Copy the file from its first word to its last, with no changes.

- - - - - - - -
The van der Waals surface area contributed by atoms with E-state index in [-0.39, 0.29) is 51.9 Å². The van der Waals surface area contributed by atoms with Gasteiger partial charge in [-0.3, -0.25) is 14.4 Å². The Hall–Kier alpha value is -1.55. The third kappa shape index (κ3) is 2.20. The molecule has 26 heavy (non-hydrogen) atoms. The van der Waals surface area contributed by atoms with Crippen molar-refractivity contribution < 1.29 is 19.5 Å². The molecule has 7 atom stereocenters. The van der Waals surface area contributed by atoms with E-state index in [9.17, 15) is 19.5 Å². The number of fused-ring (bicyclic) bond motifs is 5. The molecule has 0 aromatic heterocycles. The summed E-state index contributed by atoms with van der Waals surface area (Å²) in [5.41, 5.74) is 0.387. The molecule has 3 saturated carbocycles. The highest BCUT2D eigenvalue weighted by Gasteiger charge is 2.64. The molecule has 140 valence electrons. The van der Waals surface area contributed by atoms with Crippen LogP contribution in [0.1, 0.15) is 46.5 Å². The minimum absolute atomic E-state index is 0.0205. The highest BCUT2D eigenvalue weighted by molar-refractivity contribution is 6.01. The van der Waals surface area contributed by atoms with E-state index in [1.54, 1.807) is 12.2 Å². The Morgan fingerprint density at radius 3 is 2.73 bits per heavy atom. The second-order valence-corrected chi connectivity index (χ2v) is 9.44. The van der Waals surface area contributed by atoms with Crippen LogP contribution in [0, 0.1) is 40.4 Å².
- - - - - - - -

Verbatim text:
The van der Waals surface area contributed by atoms with E-state index in [-0.39, 0.29) is 51.9 Å². The van der Waals surface area contributed by atoms with Gasteiger partial charge in [-0.3, -0.25) is 14.4 Å². The Hall–Kier alpha value is -1.55. The third kappa shape index (κ3) is 2.20. The molecule has 26 heavy (non-hydrogen) atoms. The van der Waals surface area contributed by atoms with Crippen molar-refractivity contribution < 1.29 is 19.5 Å². The molecule has 7 atom stereocenters. The van der Waals surface area contributed by atoms with E-state index in [9.17, 15) is 19.5 Å². The number of fused-ring (bicyclic) bond motifs is 5. The molecule has 0 aromatic heterocycles. The summed E-state index contributed by atoms with van der Waals surface area (Å²) in [5.41, 5.74) is 0.387. The molecule has 3 saturated carbocycles. The highest BCUT2D eigenvalue weighted by Gasteiger charge is 2.64. The molecule has 140 valence electrons. The van der Waals surface area contributed by atoms with Crippen LogP contribution in [0.1, 0.15) is 46.5 Å². The minimum absolute atomic E-state index is 0.0205. The highest BCUT2D eigenvalue weighted by molar-refractivity contribution is 6.01. The van der Waals surface area contributed by atoms with E-state index in [1.54, 1.807) is 12.2 Å². The Morgan fingerprint density at radius 3 is 2.73 bits per heavy atom. The second-order valence-corrected chi connectivity index (χ2v) is 9.44. The van der Waals surface area contributed by atoms with Crippen LogP contribution in [0, 0.1) is 40.4 Å².